Monetising the Internet of Things
The Internet of Things (IoT) will offer unprecedented opportunities to businesses. Dominic Smith explores how business models need to evolve in order to reap the rewards of the IoT economy.

If the recently held Mobile World Congress is any indication, then the Internet of Things (IoT) seems to have already permeated the mainstream. While the overriding theme last year was connected devices, this year the focus was more towards the next logical piece in the IoT puzzle – how businesses can make money from these connected devices.
With a surge of new and faster streams of data, combined with powerful predictive capabilities and smarter networks, there is no doubt that IoT will present a staggering number of business opportunities across multiple industries. In fact, McKinsey predicts that IoT has the potential to become a $11.1 trillion market by 2025. Clearly, there is a goldmine waiting to be unearthed!

The IoT value chain

The IoT value chain is essentially composed of four key components – devices, applications, platforms and networks. If you are in the IoT business, you will operate in one or more of these areas and many businesses are pursuing successful ideas in this value chain. In fact, technology companies like Uber have already established innovative business models in line with IoT. Uber has, in effect, made its drivers and consumers smart assets and leveraged both intelligently to become the market leader in its space.

Uber is just one nascent case in point. In the future, though, when IoT adoption well and truly picks up steam, many businesses will be able to develop similar smart, data-driven business models which were hitherto unimaginable. One key aspect about IoT is that it allows you to accurately measure and therefore monetise different aspects of your business. Think about the opportunities which might be created by developing new ways to generate revenue from your business data, storage capabilities and/or shared networks. IoT will also allow businesses to use data to develop advanced products and services that address newly identified gaps in the market.

However, the IoT is a complex ecosystem which consists of many moving parts. Many service enablers will also be demanding a slicing of the pie and this means companies have to think hard about the right business model for them. There is no one-size-fits-all model and it will depend very much on where your organisation fits in the IoT value chain.

Different Needs, Different Models

Connected devices and allied services open up newer opportunities for businesses to differentiate themselves from their unconnected competition. By adding sensors and software, businesses can bring in newer functionalities to an existing product. Thanks to the inbuilt value in these products, customers will increasingly invest in connected products instead of their unconnected brethren. These product lines will also increase profits as customers sign up for related value added services.

Another fantastic model for IoT is the subscription model whereby companies can charge for their services based on a recurring subscription fee. This model is well suited to “access” based products which provide the IoT connectivity, however, usage-based charging may be more appropriate for other members of the IoT value chain. For example, a logistics application may combine elements of location information, mapping data, route optimisation and yield management, each of which may be sourced from a different supplier with commercial settlement models ranging from revenue shares to API calls.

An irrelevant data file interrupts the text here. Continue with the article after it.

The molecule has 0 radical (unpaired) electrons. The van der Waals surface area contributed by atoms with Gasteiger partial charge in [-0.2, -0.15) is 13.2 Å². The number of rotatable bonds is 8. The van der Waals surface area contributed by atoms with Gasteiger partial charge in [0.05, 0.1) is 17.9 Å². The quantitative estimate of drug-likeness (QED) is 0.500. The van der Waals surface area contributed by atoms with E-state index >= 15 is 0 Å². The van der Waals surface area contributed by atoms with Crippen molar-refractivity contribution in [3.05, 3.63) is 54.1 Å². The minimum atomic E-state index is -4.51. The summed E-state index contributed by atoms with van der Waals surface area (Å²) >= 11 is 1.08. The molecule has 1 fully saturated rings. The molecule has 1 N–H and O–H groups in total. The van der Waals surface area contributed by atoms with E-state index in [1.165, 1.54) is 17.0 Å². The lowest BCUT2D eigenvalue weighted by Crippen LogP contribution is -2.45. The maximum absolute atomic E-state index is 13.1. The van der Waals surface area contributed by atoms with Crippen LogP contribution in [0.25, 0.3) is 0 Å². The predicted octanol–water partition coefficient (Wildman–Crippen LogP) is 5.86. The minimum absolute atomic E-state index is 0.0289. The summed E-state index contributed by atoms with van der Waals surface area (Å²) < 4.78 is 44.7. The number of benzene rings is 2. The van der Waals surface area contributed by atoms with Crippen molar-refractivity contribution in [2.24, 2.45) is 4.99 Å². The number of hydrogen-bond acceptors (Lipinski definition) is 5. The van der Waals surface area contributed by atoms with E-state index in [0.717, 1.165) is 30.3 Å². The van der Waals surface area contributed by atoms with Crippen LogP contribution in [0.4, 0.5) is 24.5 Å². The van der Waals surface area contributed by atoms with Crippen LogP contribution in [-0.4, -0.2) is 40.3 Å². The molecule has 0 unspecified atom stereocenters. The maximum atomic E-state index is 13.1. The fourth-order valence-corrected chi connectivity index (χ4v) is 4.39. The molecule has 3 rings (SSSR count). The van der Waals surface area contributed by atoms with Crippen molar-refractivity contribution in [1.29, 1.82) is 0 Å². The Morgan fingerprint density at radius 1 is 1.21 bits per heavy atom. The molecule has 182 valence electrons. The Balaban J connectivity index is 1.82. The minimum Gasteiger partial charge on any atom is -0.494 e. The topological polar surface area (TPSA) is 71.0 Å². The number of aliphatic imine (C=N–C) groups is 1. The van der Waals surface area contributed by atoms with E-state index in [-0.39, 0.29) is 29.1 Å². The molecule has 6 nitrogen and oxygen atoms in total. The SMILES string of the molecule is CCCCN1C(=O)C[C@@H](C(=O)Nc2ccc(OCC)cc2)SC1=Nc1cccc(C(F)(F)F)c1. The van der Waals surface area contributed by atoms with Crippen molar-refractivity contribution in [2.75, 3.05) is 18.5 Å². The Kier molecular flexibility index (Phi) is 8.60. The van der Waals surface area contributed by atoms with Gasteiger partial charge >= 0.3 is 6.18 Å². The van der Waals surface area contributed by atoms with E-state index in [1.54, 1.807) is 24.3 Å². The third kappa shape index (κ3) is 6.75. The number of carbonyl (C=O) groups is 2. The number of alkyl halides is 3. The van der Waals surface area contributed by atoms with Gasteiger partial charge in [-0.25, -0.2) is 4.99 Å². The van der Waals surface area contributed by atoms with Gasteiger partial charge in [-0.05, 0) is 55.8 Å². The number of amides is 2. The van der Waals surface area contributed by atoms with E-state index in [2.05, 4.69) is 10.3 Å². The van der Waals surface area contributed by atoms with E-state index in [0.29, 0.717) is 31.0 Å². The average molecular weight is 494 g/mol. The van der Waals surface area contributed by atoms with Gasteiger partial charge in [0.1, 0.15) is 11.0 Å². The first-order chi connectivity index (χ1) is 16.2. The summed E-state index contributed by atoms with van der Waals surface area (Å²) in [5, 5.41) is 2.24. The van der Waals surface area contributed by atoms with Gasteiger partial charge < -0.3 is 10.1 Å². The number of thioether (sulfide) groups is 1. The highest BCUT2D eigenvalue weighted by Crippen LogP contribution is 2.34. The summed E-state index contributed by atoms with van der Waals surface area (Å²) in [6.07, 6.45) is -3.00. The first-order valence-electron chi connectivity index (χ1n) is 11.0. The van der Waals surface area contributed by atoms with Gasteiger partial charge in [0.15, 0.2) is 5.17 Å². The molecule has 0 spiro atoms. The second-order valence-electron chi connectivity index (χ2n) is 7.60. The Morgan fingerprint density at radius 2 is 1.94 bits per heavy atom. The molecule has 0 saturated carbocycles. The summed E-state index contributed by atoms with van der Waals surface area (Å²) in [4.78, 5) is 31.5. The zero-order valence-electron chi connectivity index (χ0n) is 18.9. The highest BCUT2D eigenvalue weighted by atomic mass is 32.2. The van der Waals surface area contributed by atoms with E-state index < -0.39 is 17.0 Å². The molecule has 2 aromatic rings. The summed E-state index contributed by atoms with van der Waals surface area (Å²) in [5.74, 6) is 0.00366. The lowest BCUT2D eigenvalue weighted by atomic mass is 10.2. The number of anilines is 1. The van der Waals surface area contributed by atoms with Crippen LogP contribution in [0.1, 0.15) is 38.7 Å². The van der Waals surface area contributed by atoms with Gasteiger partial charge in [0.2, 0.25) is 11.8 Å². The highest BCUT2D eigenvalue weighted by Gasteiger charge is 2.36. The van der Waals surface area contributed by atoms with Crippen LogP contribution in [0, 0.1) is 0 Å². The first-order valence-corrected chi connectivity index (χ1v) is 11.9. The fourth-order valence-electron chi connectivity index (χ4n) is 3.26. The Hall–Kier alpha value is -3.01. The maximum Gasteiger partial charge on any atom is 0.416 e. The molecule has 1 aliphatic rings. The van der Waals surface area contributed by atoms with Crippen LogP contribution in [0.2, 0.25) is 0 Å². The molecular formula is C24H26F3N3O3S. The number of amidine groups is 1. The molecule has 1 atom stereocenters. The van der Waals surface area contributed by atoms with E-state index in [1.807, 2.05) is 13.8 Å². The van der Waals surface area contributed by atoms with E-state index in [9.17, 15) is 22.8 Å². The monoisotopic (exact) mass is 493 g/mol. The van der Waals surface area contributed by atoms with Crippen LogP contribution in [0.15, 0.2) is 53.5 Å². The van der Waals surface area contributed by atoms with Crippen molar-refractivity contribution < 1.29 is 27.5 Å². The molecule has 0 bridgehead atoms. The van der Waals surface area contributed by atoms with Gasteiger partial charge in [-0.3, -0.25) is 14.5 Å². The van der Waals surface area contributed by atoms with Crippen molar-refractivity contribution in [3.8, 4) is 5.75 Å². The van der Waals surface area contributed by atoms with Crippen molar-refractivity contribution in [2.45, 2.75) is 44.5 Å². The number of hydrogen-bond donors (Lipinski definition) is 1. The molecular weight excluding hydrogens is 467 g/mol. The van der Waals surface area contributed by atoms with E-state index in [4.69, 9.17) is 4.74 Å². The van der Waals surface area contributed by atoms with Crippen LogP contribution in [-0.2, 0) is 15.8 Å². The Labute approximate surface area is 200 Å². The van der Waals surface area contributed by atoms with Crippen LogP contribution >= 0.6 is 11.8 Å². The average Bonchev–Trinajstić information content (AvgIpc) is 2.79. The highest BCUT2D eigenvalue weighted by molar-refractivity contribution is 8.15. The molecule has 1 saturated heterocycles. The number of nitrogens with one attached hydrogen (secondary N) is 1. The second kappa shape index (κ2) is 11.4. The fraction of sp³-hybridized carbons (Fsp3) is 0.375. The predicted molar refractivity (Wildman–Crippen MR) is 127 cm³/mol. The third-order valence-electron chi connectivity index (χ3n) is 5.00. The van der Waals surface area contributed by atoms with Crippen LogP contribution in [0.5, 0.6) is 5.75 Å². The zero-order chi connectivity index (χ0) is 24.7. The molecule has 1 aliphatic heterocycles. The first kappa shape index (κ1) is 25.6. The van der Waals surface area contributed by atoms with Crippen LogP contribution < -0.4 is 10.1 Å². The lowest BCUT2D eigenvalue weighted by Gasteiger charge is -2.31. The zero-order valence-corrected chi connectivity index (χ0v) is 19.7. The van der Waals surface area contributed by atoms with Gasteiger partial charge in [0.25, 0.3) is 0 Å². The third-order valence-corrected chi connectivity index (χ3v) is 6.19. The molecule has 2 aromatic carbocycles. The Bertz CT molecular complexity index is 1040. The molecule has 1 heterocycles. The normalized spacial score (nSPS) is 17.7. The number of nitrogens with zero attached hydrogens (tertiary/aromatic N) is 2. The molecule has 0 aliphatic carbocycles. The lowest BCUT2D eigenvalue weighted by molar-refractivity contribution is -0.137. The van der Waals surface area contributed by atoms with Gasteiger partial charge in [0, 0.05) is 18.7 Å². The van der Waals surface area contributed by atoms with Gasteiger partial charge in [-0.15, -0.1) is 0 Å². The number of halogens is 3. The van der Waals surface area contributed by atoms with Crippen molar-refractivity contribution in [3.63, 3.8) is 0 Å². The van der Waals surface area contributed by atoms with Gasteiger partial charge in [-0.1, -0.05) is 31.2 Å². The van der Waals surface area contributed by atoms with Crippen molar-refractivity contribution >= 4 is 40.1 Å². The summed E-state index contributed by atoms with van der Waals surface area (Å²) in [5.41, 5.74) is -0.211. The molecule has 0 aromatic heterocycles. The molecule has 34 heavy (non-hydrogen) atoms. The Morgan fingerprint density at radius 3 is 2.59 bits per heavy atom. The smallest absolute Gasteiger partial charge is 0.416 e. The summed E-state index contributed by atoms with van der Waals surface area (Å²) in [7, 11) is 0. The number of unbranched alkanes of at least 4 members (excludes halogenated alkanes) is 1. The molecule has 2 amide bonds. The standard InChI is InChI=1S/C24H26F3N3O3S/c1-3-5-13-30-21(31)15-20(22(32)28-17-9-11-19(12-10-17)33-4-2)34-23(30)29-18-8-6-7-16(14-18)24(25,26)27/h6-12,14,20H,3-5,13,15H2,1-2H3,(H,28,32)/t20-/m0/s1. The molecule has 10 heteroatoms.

Data also opens significant monetisation possibilities. Clearly, it is well suited to businesses which boast of many customers and are dealing with a huge volume and velocity of data, however it doesn’t have to include customer identifiable information to be of value. This is a fundamentally new model, primed for the IoT era, and even if you don't own a product or service, you can use this data to spin off revenues around it. Think about the latest ruling by US President Donald Trump allowing ISPs to sell customer browsing history information to third parties. IoT will allow many such services to thrive on top of data.

Lastly, larger enterprises can also consider a platform or ecosystem play. Think about Apple, Google or even Amazon that can easily build a wide range of IoT products. For instance, Google can readily connect its smartphones with IoT devices like Nest, Android Auto and other components, to build a thriving platform with multiple synergies. These ecosystems are a valuable data hub, which offer huge opportunities to the parent as well as allied companies.

In order to truly make the most of IoT, it is also important to forge symbiotic partnerships with other players. With value-intensive partnerships, you can share risks, improve efficiency and accelerate your time to market. For instance, outsourcing processes such as charging and billing to an experienced third-party, can help you to come up with innovative new pricing mechanisms. It also frees up your time to focus more on developing your core business.

The IoT industry is still finding its bearings and it's only recently that genuine use cases are emerging. There is still a lot of scope to innovate and disrupt the industry. The best thing for businesses is to be agile and able to change quickly, be it in business models, technology or strategy.

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